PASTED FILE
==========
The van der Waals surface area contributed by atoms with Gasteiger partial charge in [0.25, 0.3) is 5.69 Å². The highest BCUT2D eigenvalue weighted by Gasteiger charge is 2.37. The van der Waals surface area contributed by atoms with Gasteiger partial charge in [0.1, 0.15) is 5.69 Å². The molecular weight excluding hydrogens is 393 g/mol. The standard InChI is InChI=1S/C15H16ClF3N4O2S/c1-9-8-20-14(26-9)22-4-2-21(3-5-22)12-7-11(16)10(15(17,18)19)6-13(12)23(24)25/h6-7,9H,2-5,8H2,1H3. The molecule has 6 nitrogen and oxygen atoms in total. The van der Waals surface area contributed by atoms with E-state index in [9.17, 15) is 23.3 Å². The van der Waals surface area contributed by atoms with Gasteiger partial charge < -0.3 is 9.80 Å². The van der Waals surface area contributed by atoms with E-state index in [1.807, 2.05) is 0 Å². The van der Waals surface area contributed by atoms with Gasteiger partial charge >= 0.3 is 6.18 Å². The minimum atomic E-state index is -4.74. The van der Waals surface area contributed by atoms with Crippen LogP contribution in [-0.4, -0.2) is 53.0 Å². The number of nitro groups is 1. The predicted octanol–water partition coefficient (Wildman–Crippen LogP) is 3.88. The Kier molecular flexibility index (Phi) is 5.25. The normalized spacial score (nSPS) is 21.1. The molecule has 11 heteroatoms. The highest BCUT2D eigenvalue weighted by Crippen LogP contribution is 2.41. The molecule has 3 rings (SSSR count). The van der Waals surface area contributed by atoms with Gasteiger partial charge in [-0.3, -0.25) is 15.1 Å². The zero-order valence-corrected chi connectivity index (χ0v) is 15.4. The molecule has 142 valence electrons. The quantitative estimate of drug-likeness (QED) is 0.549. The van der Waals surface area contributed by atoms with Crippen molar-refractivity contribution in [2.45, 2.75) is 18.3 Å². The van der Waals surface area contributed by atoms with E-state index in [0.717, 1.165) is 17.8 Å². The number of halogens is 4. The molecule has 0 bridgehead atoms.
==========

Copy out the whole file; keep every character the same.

The van der Waals surface area contributed by atoms with Gasteiger partial charge in [0.25, 0.3) is 5.69 Å². The highest BCUT2D eigenvalue weighted by Gasteiger charge is 2.37. The van der Waals surface area contributed by atoms with Gasteiger partial charge in [0.1, 0.15) is 5.69 Å². The molecular weight excluding hydrogens is 393 g/mol. The standard InChI is InChI=1S/C15H16ClF3N4O2S/c1-9-8-20-14(26-9)22-4-2-21(3-5-22)12-7-11(16)10(15(17,18)19)6-13(12)23(24)25/h6-7,9H,2-5,8H2,1H3. The molecule has 6 nitrogen and oxygen atoms in total. The van der Waals surface area contributed by atoms with E-state index in [9.17, 15) is 23.3 Å². The van der Waals surface area contributed by atoms with Gasteiger partial charge < -0.3 is 9.80 Å². The van der Waals surface area contributed by atoms with E-state index in [1.807, 2.05) is 0 Å². The van der Waals surface area contributed by atoms with Gasteiger partial charge >= 0.3 is 6.18 Å². The minimum atomic E-state index is -4.74. The van der Waals surface area contributed by atoms with Crippen LogP contribution in [-0.4, -0.2) is 53.0 Å². The number of nitro groups is 1. The predicted octanol–water partition coefficient (Wildman–Crippen LogP) is 3.88. The Kier molecular flexibility index (Phi) is 5.25. The normalized spacial score (nSPS) is 21.1. The molecule has 11 heteroatoms. The highest BCUT2D eigenvalue weighted by Crippen LogP contribution is 2.41. The molecule has 3 rings (SSSR count). The van der Waals surface area contributed by atoms with Gasteiger partial charge in [-0.3, -0.25) is 15.1 Å². The zero-order valence-corrected chi connectivity index (χ0v) is 15.4. The molecule has 142 valence electrons. The quantitative estimate of drug-likeness (QED) is 0.549. The van der Waals surface area contributed by atoms with Crippen molar-refractivity contribution in [2.45, 2.75) is 18.3 Å². The van der Waals surface area contributed by atoms with E-state index in [0.717, 1.165) is 17.8 Å². The number of halogens is 4. The molecule has 0 bridgehead atoms.